I Have Teenagers, and an Elf Still Visits Our House for the Holidays


I recently sat through a presentation during which several prominent Central Ohio employers shared about the careers their companies can offer. It was fascinating to learn about these opportunities, but when they started talking about how their recruitment efforts have now extended to middle school-aged kids, that was rather alarming to me.

Yes, it’s important for kids to know what paths are available to them as they begin to consider their careers, but am I alone in thinking that these tweens and young teens shouldn’t be worrying about their future jobs just yet?

Or perhaps it’s just the season of motherhood I’m in, where I’m encouraging my kids to test their wings a bit while also continuing to feather the nest so they have a soft place to land (or crash, if needed). I’m excited to watch them become these amazing adults while also wishing I could have held their chubby little hands just a bit longer. It’s a constant tug of war with my emotions; I find myself tearing up as I watch them achieve their goals but also tear up when I remember how their tiny little voices used to sound.

The holidays really bring out these emotions in full force. I recently realized that in just two years, I’ll be anxiously awaiting my daughter’s visit home from college for Thanksgiving. Those two years will fly by, and that’s exciting and sad all at once. As she ramps up toward her senior year, I see the pressure she faces: standardized test grades, saving up for college, choosing which schools to submit applications, securing enough volunteer hours, polishing up her transcript and resume. That doesn’t leave a lot of time for whimsical holiday fun, you know?

So when my oldest son, who has Down syndrome, reminded me that our elf makes his triumphant return from the North Pole after Thanksgiving (as he’s done since the kids were very young), I paused. We’ve told him that we’re the force behind the elf (and Santa, and the Easter Bunny, and the Tooth Fairy), but he chooses not to believe us (and who am I to wreck his fun?) If I have the opportunity to bring a little bit of extra holiday cheer to my busy, hard-working teens, why shouldn’t I take full advantage of it?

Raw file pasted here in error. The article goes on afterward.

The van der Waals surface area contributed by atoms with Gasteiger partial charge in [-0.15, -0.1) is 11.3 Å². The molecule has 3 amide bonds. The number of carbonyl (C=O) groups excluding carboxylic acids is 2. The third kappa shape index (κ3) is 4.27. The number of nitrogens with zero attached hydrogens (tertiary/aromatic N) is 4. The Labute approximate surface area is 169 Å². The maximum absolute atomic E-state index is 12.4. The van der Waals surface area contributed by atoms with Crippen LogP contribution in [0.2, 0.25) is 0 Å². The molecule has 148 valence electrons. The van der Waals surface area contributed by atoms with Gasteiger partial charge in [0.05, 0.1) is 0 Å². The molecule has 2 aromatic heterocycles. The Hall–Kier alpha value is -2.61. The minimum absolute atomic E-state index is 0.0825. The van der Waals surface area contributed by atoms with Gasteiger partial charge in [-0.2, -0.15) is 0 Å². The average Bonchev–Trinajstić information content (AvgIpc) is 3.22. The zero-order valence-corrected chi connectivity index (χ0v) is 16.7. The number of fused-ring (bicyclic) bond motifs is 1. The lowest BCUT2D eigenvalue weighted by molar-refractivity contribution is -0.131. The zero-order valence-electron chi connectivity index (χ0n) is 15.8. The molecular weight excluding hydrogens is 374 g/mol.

That’s why an elf still visits our house for the holiday season, even though these kids are definitely older than most kids who enjoy these antics. Does he wreak havoc as he did when they were younger? No way. I don’t have the time or energy for anything that elaborate. But does he bring little treats to brighten up their days? Absolutely!

elf on the shelf
A couple times a week for the few weeks leading up to Christmas, our elf leaves fun items to help our kids remember the wonders of the holiday. For example, when he first arrives after Thanksgiving he may bring them fun new holiday-themed t-shirts, or small gift cards for a festive treat at Starbucks, or cozy new blankets to snuggle under as we watch a Christmas movie. One day he may bring donuts for breakfast, while another he may leave “tickets” to drive around and look at Christmas lights in adjacent neighborhoods. Sometimes, they may stumble into the kitchen before school to find that their elf is hanging from the light fixture or is perched precariously on top of the cabinets. If I’m feeling really creative, he may even decorate their bedroom doors.

The trinkets he brings don’t need to be extravagant (in fact, if someone tells me they need something – like a lip balm or a new hand sanitizer to keep in their backpack – the elf will probably leave that for them!), and the antics don’t need to be as ridiculous as they once were (one year when they were little, our elf gift wrapped the living room furniture – and a couple of toilets!) in order to have a little fun with the teenagers during the holidays. Hopefully our elf brings some joy into their stress-filled teen days, and makes their troubles seem a bit lighter.

And watching them enjoy all of these silly holiday shenanigans, like they did when they were small? That’s a gift to this mom, who sometimes secretly wishes they were still little kiddos even though she loves cheering them on as they get ready to launch out of our nest.

It’s a win-win, sprinkled in some holiday spirit.